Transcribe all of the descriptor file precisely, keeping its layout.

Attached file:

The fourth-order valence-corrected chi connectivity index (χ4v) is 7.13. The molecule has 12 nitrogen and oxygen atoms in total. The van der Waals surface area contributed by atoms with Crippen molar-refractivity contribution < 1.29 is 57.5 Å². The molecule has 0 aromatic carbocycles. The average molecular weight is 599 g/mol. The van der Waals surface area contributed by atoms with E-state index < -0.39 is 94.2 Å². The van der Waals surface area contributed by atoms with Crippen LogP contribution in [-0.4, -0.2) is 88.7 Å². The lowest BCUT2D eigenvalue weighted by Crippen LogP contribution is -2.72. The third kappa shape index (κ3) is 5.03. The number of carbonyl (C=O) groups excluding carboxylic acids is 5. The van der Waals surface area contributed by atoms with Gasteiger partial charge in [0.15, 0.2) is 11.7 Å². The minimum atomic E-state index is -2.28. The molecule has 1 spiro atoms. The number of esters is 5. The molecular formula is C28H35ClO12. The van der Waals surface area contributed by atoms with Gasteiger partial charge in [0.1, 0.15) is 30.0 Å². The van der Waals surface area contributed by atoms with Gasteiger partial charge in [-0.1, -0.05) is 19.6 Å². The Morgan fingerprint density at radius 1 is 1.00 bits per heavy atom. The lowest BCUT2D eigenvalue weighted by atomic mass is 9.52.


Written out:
The fourth-order valence-corrected chi connectivity index (χ4v) is 7.13. The molecule has 12 nitrogen and oxygen atoms in total. The van der Waals surface area contributed by atoms with Crippen molar-refractivity contribution < 1.29 is 57.5 Å². The molecule has 0 aromatic carbocycles. The average molecular weight is 599 g/mol. The van der Waals surface area contributed by atoms with E-state index < -0.39 is 94.2 Å². The van der Waals surface area contributed by atoms with Crippen LogP contribution in [-0.4, -0.2) is 88.7 Å². The lowest BCUT2D eigenvalue weighted by Crippen LogP contribution is -2.72. The third kappa shape index (κ3) is 5.03. The number of carbonyl (C=O) groups excluding carboxylic acids is 5. The van der Waals surface area contributed by atoms with Gasteiger partial charge in [0.15, 0.2) is 11.7 Å². The minimum atomic E-state index is -2.28. The molecule has 1 spiro atoms. The number of esters is 5. The molecular formula is C28H35ClO12. The van der Waals surface area contributed by atoms with Gasteiger partial charge in [0.1, 0.15) is 30.0 Å². The van der Waals surface area contributed by atoms with Gasteiger partial charge in [-0.1, -0.05) is 19.6 Å². The Morgan fingerprint density at radius 1 is 1.00 bits per heavy atom. The lowest BCUT2D eigenvalue weighted by atomic mass is 9.52.